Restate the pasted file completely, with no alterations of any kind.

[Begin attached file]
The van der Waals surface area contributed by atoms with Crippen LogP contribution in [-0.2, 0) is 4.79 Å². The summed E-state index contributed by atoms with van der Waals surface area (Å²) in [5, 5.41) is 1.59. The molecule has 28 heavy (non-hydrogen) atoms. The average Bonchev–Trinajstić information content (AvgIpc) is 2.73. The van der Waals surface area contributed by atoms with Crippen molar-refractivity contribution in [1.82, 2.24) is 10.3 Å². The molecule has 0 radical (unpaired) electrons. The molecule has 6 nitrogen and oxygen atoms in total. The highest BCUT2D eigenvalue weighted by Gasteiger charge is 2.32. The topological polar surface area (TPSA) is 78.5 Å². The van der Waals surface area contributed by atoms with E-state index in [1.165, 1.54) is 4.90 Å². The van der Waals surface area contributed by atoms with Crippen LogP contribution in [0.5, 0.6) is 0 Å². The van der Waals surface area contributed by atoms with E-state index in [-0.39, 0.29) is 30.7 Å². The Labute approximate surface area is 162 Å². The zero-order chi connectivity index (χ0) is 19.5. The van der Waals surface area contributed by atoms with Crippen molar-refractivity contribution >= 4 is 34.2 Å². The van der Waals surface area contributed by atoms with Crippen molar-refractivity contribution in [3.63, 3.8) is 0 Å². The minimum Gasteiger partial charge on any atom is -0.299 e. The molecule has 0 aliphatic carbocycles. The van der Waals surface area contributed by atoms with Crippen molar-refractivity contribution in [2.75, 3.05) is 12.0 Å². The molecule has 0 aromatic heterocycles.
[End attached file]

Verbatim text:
The van der Waals surface area contributed by atoms with Crippen LogP contribution in [-0.2, 0) is 4.79 Å². The summed E-state index contributed by atoms with van der Waals surface area (Å²) in [5, 5.41) is 1.59. The molecule has 28 heavy (non-hydrogen) atoms. The average Bonchev–Trinajstić information content (AvgIpc) is 2.73. The van der Waals surface area contributed by atoms with Crippen molar-refractivity contribution in [1.82, 2.24) is 10.3 Å². The molecule has 0 radical (unpaired) electrons. The molecule has 6 nitrogen and oxygen atoms in total. The highest BCUT2D eigenvalue weighted by Gasteiger charge is 2.32. The topological polar surface area (TPSA) is 78.5 Å². The van der Waals surface area contributed by atoms with E-state index in [1.165, 1.54) is 4.90 Å². The van der Waals surface area contributed by atoms with Crippen LogP contribution in [0.5, 0.6) is 0 Å². The van der Waals surface area contributed by atoms with E-state index in [-0.39, 0.29) is 30.7 Å². The Labute approximate surface area is 162 Å². The zero-order chi connectivity index (χ0) is 19.5. The van der Waals surface area contributed by atoms with Crippen molar-refractivity contribution >= 4 is 34.2 Å². The van der Waals surface area contributed by atoms with Crippen molar-refractivity contribution in [3.63, 3.8) is 0 Å². The minimum Gasteiger partial charge on any atom is -0.299 e. The molecule has 0 aliphatic carbocycles. The van der Waals surface area contributed by atoms with Crippen molar-refractivity contribution in [2.75, 3.05) is 12.0 Å². The molecule has 0 aromatic heterocycles.